• Lyrical Cold Open: Inverted on "What I'm Here 4"; the song ends with Guru saying the last line of the verse after the music has already dropped out.
  • Never My Fault: Criticized in "The Lesson".
    Stop blaming your problems on everyone else
    And deal with the person inside of yourself
  • New Sound Album: Premier said in an interview that he wanted Hard to Earn to sound less musical than the previous three albums, so to avoid Gang Starr being pigeonholed as a "Jazz Rap" duo. As a result, some of the beats sound more atonal and dissonant. Moment of Truth also counts since it was made after Premo developed his Signature Style.
  • Ode to Intoxication: "Take Two and Pass" is about smoking blunts.
  • Pre Ass Kicking One Liner: From "Now You're Mine".
    So prepare to suffer, boy, cause now you're mine.
  • Production Throwback: The third verse of "Moment of Truth" takes some of its lyrics from an unreleased song called "I'm Not Superman" and slightly alters them.
  • Punny Name: Gangster —> Gang Starr.
  • Real Life Writes the Plot: According to Premier, "Just to Get a Rep" was inspired by a real-life carjacking that happened to Guru shortly before. The day after, the happened upon the carjacker and pursued him. Eventually, the jacker collided with another vehicle, killing him instantly.
  • Scare Chord: "Jazz Thing" has a couple in the intro.
  • Sequel Song: "Speak Ya Clout" is one to "I'm the Man", featuring the same lineup of artists, but this time in reverse order.
  • Shout-Out: From "You Know My Steez":
    • "Brainstorm" has Guru singing part of the Community Audition theme song, albeit a slightly altered version.
    • On "Mostly Tha Voice" Guru proclaims himself to be "more vicious than Sid".
  • Spelling Song: "The Planet", which has this as the chorus:
    I'm gonna make it god dammit
    Out in B-R-double-O-K-Lyn, The Planet
    • "Mostly tha Voice" from the same album is another example:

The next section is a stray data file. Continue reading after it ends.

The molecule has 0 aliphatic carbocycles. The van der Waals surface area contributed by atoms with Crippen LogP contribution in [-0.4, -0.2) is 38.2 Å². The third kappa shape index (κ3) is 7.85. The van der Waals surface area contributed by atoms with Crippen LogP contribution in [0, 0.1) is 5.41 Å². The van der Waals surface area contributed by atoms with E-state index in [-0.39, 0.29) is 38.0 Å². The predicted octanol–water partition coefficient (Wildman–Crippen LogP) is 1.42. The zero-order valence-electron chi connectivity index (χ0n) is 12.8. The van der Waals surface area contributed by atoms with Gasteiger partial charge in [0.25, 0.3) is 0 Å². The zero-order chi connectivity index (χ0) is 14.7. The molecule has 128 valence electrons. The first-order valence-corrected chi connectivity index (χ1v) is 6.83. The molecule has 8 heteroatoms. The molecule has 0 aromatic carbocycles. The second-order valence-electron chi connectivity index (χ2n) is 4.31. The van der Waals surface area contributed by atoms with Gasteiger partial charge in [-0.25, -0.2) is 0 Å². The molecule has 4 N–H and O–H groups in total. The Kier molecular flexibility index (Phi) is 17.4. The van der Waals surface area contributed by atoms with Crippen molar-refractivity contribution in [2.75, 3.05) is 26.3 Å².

My religion is rap
    R-E-A-L-I-T-Y, G
    • From "So Wassup?!"
    You say you're R-E-P-R-E-S-E-N-T-I-N-G?
    You're frontin', boy, come against me
  • Step Up to the Microphone: "Words from the Nutcracker" from Hard to Earn, entirely rapped by Melachi the Nutcracker from Group Home.
  • Tall Poppy Syndrome: These lines in "Moment of Truth" reference this:
    Always, selfish jealous punks will wanna pull ya
    Down, just like some shellfish in a bucket
  • There Should Be a Law: From "Take it Personal":
    I flip lines and rhymes that never sound like yours
    There oughta be laws against you yapping your jaws
  • Three Chords and the Truth: "Same Team No Games" consists only of two musical notes, a drum beat, scratches, and pure lyricism from Guru and guest rappers NYG'z. "Brainstorm" is even more minimal, featuring only drums, some blips and sirens in the background, and Guru's vocals.
    • "The Lesson" also qualifies. It mostly consists of a drum beat, some scratching, and a repeated horn hit. A bassline and horn section is introduced a few of times later in the song, but it doesn't last very long.
  • Title Track: Hard to Earn is the only album not to have one. "Mass Appeal" retroactively became this on their second compilation album.
  • Word Purée Title: "DWYCK", which comes from an inside joke.
  • Xtreme Kool Letterz and Letters 2 Numbers: As with many hip-hop acts, they tended to do this with their song titles. Examples include, "What I'm Here 4". "She Knowz What She Wantz", and "Deadly Habitz".